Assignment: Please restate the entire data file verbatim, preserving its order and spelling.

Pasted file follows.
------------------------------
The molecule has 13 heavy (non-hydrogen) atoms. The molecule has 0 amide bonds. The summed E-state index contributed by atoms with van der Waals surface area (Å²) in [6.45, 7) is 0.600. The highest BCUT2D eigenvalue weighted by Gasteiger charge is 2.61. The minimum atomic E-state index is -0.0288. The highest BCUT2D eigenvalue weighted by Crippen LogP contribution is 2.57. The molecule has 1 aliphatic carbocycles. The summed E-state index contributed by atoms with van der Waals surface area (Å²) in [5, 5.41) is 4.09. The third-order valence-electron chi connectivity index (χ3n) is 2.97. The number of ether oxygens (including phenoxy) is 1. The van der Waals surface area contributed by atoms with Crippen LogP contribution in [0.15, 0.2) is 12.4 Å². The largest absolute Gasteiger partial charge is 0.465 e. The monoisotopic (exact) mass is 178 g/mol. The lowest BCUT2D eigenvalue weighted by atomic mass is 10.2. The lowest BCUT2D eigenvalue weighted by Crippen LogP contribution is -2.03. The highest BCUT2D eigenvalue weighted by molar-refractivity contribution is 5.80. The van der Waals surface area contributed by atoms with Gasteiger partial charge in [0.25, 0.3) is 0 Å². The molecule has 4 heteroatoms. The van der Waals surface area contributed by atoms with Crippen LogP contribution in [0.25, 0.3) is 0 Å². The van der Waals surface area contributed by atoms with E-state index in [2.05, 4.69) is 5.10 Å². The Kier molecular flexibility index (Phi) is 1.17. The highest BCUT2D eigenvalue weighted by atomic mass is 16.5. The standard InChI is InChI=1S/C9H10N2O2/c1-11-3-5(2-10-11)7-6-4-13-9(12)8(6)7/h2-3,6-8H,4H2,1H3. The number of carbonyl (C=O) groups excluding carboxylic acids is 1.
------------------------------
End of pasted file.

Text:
The molecule has 13 heavy (non-hydrogen) atoms. The molecule has 0 amide bonds. The summed E-state index contributed by atoms with van der Waals surface area (Å²) in [6.45, 7) is 0.600. The highest BCUT2D eigenvalue weighted by Gasteiger charge is 2.61. The minimum atomic E-state index is -0.0288. The highest BCUT2D eigenvalue weighted by Crippen LogP contribution is 2.57. The molecule has 1 aliphatic carbocycles. The summed E-state index contributed by atoms with van der Waals surface area (Å²) in [5, 5.41) is 4.09. The third-order valence-electron chi connectivity index (χ3n) is 2.97. The number of ether oxygens (including phenoxy) is 1. The van der Waals surface area contributed by atoms with Crippen LogP contribution in [0.15, 0.2) is 12.4 Å². The largest absolute Gasteiger partial charge is 0.465 e. The monoisotopic (exact) mass is 178 g/mol. The lowest BCUT2D eigenvalue weighted by atomic mass is 10.2. The lowest BCUT2D eigenvalue weighted by Crippen LogP contribution is -2.03. The highest BCUT2D eigenvalue weighted by molar-refractivity contribution is 5.80. The van der Waals surface area contributed by atoms with Gasteiger partial charge in [0.25, 0.3) is 0 Å². The molecule has 4 heteroatoms. The van der Waals surface area contributed by atoms with Crippen LogP contribution in [0.25, 0.3) is 0 Å². The van der Waals surface area contributed by atoms with E-state index in [2.05, 4.69) is 5.10 Å². The Kier molecular flexibility index (Phi) is 1.17. The highest BCUT2D eigenvalue weighted by atomic mass is 16.5. The standard InChI is InChI=1S/C9H10N2O2/c1-11-3-5(2-10-11)7-6-4-13-9(12)8(6)7/h2-3,6-8H,4H2,1H3. The number of carbonyl (C=O) groups excluding carboxylic acids is 1.